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Little women, or, Meg, Jo, Beth and Amy

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Little women, or, Meg, Jo, Beth and Amy


Published 1868
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Blanck. Bib. of Amer. lit.

Hamilton, S. Amer. book illustrators (1968 ed.)

Part 1 = publisher's purple sand-grain cloth over boards, blocked in gold and blind. Inscription dated 1869 on fly-leaf; inscription in pencil on upper free endpaper. Bookseller's label: Watkins, N.Y. on lower paste-down

Part 2 = publisher's terra-cotta sand-grain cloth over boards, blocked in gold and blind. Inscription dated 1869 on fly-leaf


Publisher Boston : Roberts Brothers
Year 1868
Pages 374
Possible copyright status NOT_IN_COPYRIGHT
Language English
Call number srlf_ucla:LAGE-486321
Digitizing sponsor msn
Book contributor University of California Libraries
Collection cdl; yrlsc; iacl; americana

Full catalog record MARCXML

[Open Library icon]This book has an editable web page on Open Library.

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Reviews

Reviewer: Dark Moon - favoritefavoritefavoritefavoritefavorite - July 17, 2010
Subject: Educational
What interests and amuses me most about the March Family Saga ('Little Women', 'Little Men', and 'Jo's Boys') is taking note of what has NOT changed in the past 100+ years, in the way of human nature and Western (European/American) social attitudes.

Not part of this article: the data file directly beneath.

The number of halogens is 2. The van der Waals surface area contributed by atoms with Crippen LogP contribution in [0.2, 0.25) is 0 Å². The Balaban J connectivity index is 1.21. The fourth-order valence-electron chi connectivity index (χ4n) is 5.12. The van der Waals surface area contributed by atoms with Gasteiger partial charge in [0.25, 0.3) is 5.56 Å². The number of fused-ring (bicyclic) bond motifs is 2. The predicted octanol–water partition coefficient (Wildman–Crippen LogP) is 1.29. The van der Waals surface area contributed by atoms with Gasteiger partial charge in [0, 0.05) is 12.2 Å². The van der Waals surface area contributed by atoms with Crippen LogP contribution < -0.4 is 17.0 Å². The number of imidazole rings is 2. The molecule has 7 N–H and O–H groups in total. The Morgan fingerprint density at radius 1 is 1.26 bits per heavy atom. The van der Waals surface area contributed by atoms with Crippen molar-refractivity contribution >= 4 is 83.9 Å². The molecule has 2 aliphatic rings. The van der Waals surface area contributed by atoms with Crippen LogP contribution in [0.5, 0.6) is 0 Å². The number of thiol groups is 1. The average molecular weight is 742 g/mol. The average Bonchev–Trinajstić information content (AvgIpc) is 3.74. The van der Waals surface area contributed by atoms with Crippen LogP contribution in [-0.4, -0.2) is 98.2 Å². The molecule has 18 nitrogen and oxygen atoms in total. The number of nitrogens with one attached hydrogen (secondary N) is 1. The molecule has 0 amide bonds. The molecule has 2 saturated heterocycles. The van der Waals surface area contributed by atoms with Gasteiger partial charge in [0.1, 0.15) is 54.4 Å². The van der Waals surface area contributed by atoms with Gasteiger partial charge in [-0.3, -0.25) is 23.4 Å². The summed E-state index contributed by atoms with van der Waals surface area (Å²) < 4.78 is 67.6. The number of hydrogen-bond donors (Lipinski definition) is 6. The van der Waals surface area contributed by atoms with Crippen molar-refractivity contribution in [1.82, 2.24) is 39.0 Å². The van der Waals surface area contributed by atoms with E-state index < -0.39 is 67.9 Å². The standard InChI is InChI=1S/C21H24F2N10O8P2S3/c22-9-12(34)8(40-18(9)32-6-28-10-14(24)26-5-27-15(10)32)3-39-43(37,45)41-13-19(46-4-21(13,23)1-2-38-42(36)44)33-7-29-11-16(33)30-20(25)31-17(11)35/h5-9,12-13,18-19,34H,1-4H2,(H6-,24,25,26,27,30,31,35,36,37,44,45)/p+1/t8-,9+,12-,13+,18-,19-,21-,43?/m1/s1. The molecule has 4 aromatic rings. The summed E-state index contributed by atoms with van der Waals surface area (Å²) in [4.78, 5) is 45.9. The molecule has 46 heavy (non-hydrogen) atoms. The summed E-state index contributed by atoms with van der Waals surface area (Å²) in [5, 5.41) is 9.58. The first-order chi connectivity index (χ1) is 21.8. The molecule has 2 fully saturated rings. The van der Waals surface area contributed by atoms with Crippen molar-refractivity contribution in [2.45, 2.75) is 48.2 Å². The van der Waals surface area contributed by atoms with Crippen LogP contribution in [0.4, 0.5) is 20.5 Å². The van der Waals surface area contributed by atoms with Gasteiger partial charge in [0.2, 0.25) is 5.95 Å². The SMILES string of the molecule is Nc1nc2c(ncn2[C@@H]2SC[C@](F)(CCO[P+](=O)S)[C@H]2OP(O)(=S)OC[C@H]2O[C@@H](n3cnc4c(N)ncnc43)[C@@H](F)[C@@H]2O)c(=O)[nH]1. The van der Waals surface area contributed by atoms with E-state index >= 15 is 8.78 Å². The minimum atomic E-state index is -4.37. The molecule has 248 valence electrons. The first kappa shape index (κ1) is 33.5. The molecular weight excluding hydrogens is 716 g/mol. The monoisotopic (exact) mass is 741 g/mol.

This series definitely joins my list of recommended reading for serious students of behaviour, who wish to understand the distaff side of human nature. In it can be found many revealing glimpses into how girls and women view themselves, how they relate among themselves, and how they view and relate to the males of our species. While some works must be interpreted as allegory, the author of this series spelled out her viewpoints and precepts in plain and simple terms, since her aim was clearly to teach young girls about life (although one may wonder about that after reading 'Jo's Boys'). In so doing, she teaches the rest of us about girls. While social roles and vocational opportunities have changed and expanded since the series was written, many of the attitudes and viewpoints expressed within have, to this day, not changed at all.

In addition to all of that, 'Little Women' gives us some insight into the process of becoming an author. The Wikipedia article on Louisa May Alcott reveals that 'Little Women' is semi-autobiographical, and that Louisa based the character "Jo" on herself, so it is very likely her own experience she was narrating when she had Jo turn to writing as a creative outlet, and then described how Jo developed her skills as she sought to be published.
Reviewer: Deadly Mantis - favoritefavoritefavoritefavorite - August 30, 2007
Subject: Nicely done
You will like it.
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